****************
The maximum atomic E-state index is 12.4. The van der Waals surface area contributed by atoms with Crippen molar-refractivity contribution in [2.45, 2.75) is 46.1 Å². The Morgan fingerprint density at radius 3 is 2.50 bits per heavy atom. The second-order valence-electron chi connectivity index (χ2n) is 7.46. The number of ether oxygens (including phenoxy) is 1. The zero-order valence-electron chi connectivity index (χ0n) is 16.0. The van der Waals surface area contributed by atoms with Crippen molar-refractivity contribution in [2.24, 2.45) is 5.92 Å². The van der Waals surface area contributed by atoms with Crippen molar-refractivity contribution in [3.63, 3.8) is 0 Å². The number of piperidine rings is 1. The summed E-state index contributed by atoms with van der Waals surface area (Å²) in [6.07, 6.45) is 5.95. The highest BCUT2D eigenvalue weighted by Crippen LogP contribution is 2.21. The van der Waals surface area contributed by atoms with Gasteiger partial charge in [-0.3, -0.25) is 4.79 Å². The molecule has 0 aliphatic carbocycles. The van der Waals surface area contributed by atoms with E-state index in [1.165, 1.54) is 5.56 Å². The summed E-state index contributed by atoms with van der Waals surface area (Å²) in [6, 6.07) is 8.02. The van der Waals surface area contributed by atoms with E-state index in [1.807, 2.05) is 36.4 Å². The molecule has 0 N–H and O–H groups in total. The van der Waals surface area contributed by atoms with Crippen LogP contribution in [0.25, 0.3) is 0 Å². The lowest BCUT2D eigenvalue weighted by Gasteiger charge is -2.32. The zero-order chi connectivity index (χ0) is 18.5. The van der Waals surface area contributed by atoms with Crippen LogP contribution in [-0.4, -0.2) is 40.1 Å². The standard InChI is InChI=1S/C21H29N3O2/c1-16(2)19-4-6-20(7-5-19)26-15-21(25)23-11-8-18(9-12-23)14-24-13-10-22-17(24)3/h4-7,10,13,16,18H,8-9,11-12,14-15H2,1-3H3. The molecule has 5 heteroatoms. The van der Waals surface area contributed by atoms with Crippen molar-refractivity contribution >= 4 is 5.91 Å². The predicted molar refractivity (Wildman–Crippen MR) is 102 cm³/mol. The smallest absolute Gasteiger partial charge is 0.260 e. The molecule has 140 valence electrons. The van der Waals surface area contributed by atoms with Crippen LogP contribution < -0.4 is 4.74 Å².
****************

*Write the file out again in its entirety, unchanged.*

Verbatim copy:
The maximum atomic E-state index is 12.4. The van der Waals surface area contributed by atoms with Crippen molar-refractivity contribution in [2.45, 2.75) is 46.1 Å². The Morgan fingerprint density at radius 3 is 2.50 bits per heavy atom. The second-order valence-electron chi connectivity index (χ2n) is 7.46. The number of ether oxygens (including phenoxy) is 1. The zero-order valence-electron chi connectivity index (χ0n) is 16.0. The van der Waals surface area contributed by atoms with Crippen molar-refractivity contribution in [2.24, 2.45) is 5.92 Å². The van der Waals surface area contributed by atoms with Crippen molar-refractivity contribution in [3.63, 3.8) is 0 Å². The number of piperidine rings is 1. The summed E-state index contributed by atoms with van der Waals surface area (Å²) in [6.07, 6.45) is 5.95. The highest BCUT2D eigenvalue weighted by Crippen LogP contribution is 2.21. The van der Waals surface area contributed by atoms with Gasteiger partial charge in [-0.3, -0.25) is 4.79 Å². The molecule has 0 aliphatic carbocycles. The van der Waals surface area contributed by atoms with E-state index in [1.165, 1.54) is 5.56 Å². The summed E-state index contributed by atoms with van der Waals surface area (Å²) in [6, 6.07) is 8.02. The van der Waals surface area contributed by atoms with E-state index in [1.807, 2.05) is 36.4 Å². The molecule has 0 N–H and O–H groups in total. The van der Waals surface area contributed by atoms with Crippen LogP contribution in [0.25, 0.3) is 0 Å². The lowest BCUT2D eigenvalue weighted by Gasteiger charge is -2.32. The zero-order chi connectivity index (χ0) is 18.5. The van der Waals surface area contributed by atoms with Crippen LogP contribution in [-0.4, -0.2) is 40.1 Å². The standard InChI is InChI=1S/C21H29N3O2/c1-16(2)19-4-6-20(7-5-19)26-15-21(25)23-11-8-18(9-12-23)14-24-13-10-22-17(24)3/h4-7,10,13,16,18H,8-9,11-12,14-15H2,1-3H3. The molecule has 5 heteroatoms. The van der Waals surface area contributed by atoms with Crippen molar-refractivity contribution >= 4 is 5.91 Å². The predicted molar refractivity (Wildman–Crippen MR) is 102 cm³/mol. The smallest absolute Gasteiger partial charge is 0.260 e. The molecule has 140 valence electrons. The van der Waals surface area contributed by atoms with Crippen LogP contribution < -0.4 is 4.74 Å².